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Madonna Interview : Details

“What is wrong with you?” she suddenly exclaims. “What are you doing?”


It is Papito. He is freaking out, trying to ram a piece of furniture. This time I am innocent.

Madonna has often quoted poetry to interviewers, and I have always assumed that this was one of the calling cards of the mature Madonna: At the same time as she was buying Picassos she was discovering the joys of verse. Apparently not. The first poem that fired her imagination was by Edna St. Vincent Millay. “My candle burns at both ends/It will not last the night/But ah, my foes, and oh, my friends/It gives a lovely light.” She found it in a book at home when she was in the firth grade, and recited it to her class.

The Ciccone children were encouraged to read. There was one small black-and-white television, but they were only allowed to watch it occasionally – “for scientific programs, the president’s speeches, sometimes religious stuff.” In the evenings the Ciccones would do their homework and chores, then retire to their rooms to read. She and her sister shared a bedroom, and they both became obsessed with Anne Sexton. “I think It’s because she looked like my mother,” reflects Madonna. “And her poems were very death-obsessed, and obsessed with her mother, and her mother also had breast cancer, so we could relate.”

Madonna - Details Magazine / December 1994

Madonna tells me she is going to fetch one of Anne Sexton’s books. As she hunts, I look through a collection of Sexton’s work I bought after our last meeting. I flick though the index and see something which sends a strange shiver through me. There is a poem called “Madonna.” I find it, and the first lines are “My mother died / unrocked, unrocked.”

I tell Madonna what I am reading.

“Yes,” she says quietly. “Isn’t that weird?”

We talk about Sexton, and her friend Sylvia Plath, for some time. There is a question here, which I try to put to Madonna. These are women with whom Madonna is proud to identify. But they are also two women whose unhappiness, as lived in their lives and expressed through their words, proved hard to disentangle, and both of them ultimately committed suicide. And yet Madonna claims to be rather different. She would be very uneasy, I reiterate, with the suggestion that the sadness in some of her songs is a reflection of a deep sadness in her life.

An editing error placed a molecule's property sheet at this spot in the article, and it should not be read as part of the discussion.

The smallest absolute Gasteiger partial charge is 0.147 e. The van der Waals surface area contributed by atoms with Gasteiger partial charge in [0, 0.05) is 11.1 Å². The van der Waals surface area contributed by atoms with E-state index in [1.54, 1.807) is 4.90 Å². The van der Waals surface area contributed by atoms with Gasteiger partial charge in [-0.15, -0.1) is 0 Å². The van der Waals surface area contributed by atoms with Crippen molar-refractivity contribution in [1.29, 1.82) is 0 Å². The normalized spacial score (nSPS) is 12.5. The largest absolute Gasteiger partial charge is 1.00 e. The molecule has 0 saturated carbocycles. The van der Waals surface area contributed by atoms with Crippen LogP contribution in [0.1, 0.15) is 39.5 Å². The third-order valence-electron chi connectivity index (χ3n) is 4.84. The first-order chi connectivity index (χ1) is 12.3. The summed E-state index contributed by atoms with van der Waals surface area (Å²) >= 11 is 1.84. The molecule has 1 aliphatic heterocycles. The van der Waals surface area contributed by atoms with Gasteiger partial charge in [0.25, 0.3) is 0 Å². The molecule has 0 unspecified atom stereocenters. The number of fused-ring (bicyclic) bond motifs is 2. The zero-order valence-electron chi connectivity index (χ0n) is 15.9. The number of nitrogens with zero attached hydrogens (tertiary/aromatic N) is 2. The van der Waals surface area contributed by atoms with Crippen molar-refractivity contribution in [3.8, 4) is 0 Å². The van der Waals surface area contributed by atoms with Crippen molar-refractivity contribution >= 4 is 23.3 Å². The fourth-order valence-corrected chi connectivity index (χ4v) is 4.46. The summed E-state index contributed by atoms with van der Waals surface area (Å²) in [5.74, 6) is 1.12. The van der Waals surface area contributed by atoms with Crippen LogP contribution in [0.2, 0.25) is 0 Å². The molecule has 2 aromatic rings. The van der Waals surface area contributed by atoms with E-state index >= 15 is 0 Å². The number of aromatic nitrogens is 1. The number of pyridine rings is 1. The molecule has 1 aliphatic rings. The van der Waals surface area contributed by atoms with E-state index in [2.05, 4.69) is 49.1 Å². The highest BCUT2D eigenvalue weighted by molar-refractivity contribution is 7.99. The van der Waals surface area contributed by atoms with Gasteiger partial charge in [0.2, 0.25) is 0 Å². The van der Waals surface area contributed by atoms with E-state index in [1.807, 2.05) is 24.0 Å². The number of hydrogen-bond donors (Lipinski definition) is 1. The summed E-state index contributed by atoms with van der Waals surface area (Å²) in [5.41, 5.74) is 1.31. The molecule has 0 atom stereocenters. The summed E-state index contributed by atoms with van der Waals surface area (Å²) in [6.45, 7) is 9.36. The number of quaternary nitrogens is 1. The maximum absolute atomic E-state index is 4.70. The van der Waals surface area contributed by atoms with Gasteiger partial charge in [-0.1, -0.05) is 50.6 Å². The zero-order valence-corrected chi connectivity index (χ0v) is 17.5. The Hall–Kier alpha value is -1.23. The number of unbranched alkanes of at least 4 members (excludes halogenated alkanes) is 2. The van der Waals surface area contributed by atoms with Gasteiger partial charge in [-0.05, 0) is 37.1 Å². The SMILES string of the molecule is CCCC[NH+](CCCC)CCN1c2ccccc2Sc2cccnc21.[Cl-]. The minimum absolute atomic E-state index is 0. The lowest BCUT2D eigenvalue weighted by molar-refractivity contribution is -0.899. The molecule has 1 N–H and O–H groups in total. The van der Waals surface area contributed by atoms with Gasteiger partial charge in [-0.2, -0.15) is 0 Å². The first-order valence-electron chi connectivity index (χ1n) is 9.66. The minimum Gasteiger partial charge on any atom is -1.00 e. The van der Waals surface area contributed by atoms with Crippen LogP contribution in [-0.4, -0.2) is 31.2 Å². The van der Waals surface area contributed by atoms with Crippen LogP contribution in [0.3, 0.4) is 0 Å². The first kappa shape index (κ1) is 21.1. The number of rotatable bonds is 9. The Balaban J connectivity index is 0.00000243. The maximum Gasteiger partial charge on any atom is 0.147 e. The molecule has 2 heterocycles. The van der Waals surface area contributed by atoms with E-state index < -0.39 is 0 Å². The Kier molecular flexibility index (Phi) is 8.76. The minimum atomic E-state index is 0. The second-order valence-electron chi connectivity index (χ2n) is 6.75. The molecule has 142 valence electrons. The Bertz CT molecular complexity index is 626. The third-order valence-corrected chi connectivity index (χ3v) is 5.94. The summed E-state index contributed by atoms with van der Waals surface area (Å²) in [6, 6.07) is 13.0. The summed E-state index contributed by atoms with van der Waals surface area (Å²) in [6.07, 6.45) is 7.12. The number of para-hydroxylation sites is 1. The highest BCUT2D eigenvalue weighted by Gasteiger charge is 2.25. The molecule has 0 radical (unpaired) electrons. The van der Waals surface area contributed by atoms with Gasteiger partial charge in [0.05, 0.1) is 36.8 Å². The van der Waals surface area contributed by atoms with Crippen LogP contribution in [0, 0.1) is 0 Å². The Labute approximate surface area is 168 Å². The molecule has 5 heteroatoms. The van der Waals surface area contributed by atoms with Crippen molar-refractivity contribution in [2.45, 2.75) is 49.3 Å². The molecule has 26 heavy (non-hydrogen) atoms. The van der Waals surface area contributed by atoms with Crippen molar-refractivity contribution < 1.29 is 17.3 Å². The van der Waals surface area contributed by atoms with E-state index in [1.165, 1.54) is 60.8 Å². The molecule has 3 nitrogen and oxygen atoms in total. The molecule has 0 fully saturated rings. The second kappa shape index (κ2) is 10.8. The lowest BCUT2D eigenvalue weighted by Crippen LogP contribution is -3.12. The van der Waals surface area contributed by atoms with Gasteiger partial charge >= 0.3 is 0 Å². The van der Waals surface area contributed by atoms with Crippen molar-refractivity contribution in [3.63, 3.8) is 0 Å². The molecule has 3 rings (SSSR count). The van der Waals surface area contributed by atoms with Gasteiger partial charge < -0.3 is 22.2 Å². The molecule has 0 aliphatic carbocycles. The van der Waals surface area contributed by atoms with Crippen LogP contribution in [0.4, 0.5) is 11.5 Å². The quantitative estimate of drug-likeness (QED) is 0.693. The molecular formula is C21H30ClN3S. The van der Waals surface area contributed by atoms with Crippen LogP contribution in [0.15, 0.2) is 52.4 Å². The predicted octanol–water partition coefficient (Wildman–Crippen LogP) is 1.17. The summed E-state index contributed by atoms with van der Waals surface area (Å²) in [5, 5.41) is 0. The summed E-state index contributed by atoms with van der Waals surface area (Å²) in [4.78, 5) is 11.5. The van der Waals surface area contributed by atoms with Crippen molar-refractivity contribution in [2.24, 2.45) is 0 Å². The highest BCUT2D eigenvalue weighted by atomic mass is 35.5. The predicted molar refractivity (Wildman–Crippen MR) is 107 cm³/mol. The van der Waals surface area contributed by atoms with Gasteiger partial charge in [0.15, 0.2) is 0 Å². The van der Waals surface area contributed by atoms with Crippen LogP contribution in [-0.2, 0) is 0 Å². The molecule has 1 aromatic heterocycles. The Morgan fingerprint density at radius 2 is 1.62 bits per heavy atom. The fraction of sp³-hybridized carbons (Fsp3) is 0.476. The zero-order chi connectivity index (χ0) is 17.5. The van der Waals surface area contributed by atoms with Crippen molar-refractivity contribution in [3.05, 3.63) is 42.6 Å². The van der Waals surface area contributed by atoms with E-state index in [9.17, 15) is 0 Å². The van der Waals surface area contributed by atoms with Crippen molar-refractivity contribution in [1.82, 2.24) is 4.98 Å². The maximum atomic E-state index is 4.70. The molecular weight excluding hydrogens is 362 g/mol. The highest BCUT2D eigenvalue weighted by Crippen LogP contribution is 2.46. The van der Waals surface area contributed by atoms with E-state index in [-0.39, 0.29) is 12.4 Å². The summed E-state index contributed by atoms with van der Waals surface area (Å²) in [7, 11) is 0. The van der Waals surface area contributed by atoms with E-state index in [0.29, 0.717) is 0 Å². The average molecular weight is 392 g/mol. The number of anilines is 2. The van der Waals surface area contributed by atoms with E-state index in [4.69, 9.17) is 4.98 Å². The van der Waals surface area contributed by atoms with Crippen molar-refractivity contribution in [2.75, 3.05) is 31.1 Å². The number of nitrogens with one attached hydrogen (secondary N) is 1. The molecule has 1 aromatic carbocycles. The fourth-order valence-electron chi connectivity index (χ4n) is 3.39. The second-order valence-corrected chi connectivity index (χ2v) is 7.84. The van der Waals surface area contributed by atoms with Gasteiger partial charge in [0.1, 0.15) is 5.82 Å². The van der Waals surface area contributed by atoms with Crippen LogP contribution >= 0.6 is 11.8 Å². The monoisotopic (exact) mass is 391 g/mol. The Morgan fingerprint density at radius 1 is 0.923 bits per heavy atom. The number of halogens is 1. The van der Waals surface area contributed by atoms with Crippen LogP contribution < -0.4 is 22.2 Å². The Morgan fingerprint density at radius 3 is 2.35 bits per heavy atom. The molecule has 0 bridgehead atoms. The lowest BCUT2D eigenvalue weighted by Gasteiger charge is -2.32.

“I would,” she says. “But there is a lot of sadness in my life. There’s no way I could lie and say there isn’t. There always has been. In my case, losing my mother and having this hole inside you that you’re constantly searching to be filled – It’s like Jeanette Winterson said in The Passion: “There’s a hole in my heart that no one else can fill – why would I want them to?” It’s like you search and search and search but you also know that no one can take that place, and so you do feel a sense of loneliness and sadness that you know will be with you for the rest of your life. But somehow I feel I have found ways to survive that maybe Anne Sexton and Sylvia Plath didn’t. I’ve found things to hang on to, a sense of accomplishment that maybe they were not afforded in their lives.”

So you’re not unhappy because of success?

“I think people in my situation come to realize that there isn’t anything in the world that can take the place of certain kinds of love. It doesn’t matter how many records you sell or how many people are filling the stadium chanting your name, or how many magazines you’re on the cover of. I think when people are sad in spite of their success, It’s because they’ve just realized the truth. I don’t feel a sense of hopelessness, I just feel that I have learned that lesson.”

Madonna sounds better in Miami. “The combination of the smell of gardenias, and the jasmine, the heaviness, and the temperature – as soon as I come down here It’s like taking a Valium.” She bought this house after its waterfront was used as a location for her Sex book. It’s now the closest she has to home. She says she’s sorry she even has a home in Los Angeles. “I don’t know what I’m going to do with it. Maybe I’ll open up Madonnaland.”